This milestone is one of FPC's many environmentally responsible improvements, rooted in the congregation’s understanding of the connection between environmental issues and social justice, manifested in part in addressing and implementing solutions to environmental concerns, including equitable access to clean air and water, and a healthy environment for all people.

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Volume 16, Issue 8, Posted 1:19 PM, 07.31.2023

Native plants are focus of June 3 sale

This spring, a sale of native plants for your backyard will take place practically in your own backyard.

On Saturday, June 3, from 10 a.m. to 3 p.m., Heights residents can venture just a short distance to purchase plants at a sale that will bring four far-flung nurseries to Forest Hill Presbyterian Church, 3031 Monticello Blvd., Cleveland Heights.

The sale is presented by the Friends of Heights Parks and its popular sidekick, the Heights Native Pollinator Path (HNPP). HNPP is an effort to link native habitat, literally providing a path of native species from yard to yard in Cleveland Heights and surrounding residential neighborhoods.

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Volume 16, Issue 5, Posted 9:44 AM, 05.02.2023

Heights EcoFest moves to May

The third annual Heights EcoFest will take place on May 27 at Coventry PEACE Park, noon to 4 p.m. The event aims to raise awareness about local resources available to support and encourage greener and healthier practices.

The EcoFest is organized by Heights Libraries' Coventry Village Branch and the Cleveland Heights Green Team (CHGT) in partnership with the Coventry Village Special Improvement District (CVSID) and FutureHeights, and is sponsored by Amplify Dispensary on Coventry Road.

“The Heights EcoFest will continue to build on the success of last year’s Sustainability Fair and Eco Fair, but with warmer weather," noted Maggie Kinney, director of the Coventry Village Library.

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Volume 16, Issue 5, Posted 1:52 PM, 05.01.2023

Month-long bag drive aims to reduce plastic waste

More than one trillion plastic bags are used annually worldwide, with an estimated 100 billion used by U.S. consumers. That equates to about 1,500 bags per family each year. Cuyahoga County estimates that 99% of the bags end up as litter or hauled to a landfill.

The state of Ohio has passed legislation that prohibits cities and towns from passing their own bans or fees on plastic bags. Any existing local laws on this topic are preempted by the state law.

Undeterred by the state legislation, Cuyahoga County's departments of Consumer Affairs and Sustainability are actively working with retailers and residents to curb the use of single-use plastic bags in the county.

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Volume 16, Issue 4, Posted 10:42 AM, 04.02.2023

Heights centers offer strategies for coping with eco-anxiety

The beginning of a new year is often a time for reflection and hope. For some, the new year can intensify anxious thoughts, rooted in the notion of a planet in distress.

A 2018 survey by the Yale Program on Climate Change Communication found that “almost 70% of people in the United States are worried about climate change, and around 51% feel helpless.” Researchers call this state of mind “eco-anxiety”—chronic or severe anxiety related to humans’ relationship with the environment.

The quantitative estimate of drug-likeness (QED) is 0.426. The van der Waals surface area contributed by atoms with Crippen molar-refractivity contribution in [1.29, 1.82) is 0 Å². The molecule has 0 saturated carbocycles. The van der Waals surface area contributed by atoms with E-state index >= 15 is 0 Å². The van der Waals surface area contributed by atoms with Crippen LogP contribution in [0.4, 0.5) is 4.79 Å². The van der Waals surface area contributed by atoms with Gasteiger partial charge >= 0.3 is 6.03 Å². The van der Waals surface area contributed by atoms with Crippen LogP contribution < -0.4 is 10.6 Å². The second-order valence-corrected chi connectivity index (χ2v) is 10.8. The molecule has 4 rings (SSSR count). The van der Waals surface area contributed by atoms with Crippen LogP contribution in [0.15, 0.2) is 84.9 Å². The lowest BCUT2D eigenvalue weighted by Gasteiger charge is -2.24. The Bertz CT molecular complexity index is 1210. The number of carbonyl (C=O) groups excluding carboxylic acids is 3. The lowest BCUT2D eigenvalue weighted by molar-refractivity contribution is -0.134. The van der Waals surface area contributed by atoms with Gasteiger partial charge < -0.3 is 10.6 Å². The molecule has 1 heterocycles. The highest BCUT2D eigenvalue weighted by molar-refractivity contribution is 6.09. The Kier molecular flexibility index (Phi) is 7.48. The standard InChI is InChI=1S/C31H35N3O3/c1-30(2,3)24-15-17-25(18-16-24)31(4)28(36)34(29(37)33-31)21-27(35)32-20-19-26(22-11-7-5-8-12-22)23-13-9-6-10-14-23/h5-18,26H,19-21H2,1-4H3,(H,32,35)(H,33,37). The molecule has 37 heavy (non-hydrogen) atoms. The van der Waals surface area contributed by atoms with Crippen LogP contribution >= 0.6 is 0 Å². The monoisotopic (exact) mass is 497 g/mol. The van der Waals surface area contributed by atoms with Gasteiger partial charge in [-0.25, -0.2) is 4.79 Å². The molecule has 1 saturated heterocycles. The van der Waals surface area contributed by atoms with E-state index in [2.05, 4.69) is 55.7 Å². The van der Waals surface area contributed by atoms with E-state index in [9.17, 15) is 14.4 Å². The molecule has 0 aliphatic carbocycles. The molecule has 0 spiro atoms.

Most levels of eco-anxiety can be addressed through personal action and lifestyle adjustments. Two centers located in Cleveland Heights offer strategies and ideas.

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Volume 16, Issue 1, Posted 10:13 AM, 01.02.2023

Heights art students upcycle trash into treasure

Visitors to the Heights Eco Fair on Oct. 8 had the opportunity to view more than 100 works of art created by 10th- and 12th-grade Heights High students, and vote for their favorite pieces.

With the exhibit, From Trash to Treasure, art teachers Sarah Cooper and Nancy Rich-Drehs saw an opportunity to channel their students’ creativity through an awareness of the environment.

“We had already done some upcycled artwork in previous years," Cooper explained, "but a meeting with members of the Cleveland Heights Green Team helped give context to the work and inspired a movement that impacted the [school] building as a whole.

“Instead of just utilizing found materials, we tasked students with developing systems for acquiring items we could use. Our artists made phone calls, sent e-mails, and created collection bins that we plan to continue using for future upcycled projects. With this approach we were able to acquire the raw materials we needed while reducing the amount of waste leaving our school building for a landfill. It was an amazing opportunity for Heights’s artists to experience art as activism.”

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Volume 15, Issue 11, Posted 4:17 PM, 10.25.2022

Heights Eco Fair is Oct. 8

The second annual Heights Eco Fair will take place on Oct. 8, noon to 4 p.m., at Coventry PEACE Park.

The Cleveland Heights Green Team (CHGT) again has partnered with Heights Libraries, FutureHeights, and the Coventry Village Special Improvement District (CVSID) to host the fair.

“The Heights Eco Fair was conceived as a space where we could connect Heights residents with all of the amazing resources that we have in the area to support a more environmentally friendly lifestyle,” explained Natalie Elwell, CHGT co-founder. “The fair is designed to raise awareness about issues and solutions, opportunities to volunteer and contribute to ongoing efforts, and to spark ideas for new collaborations.”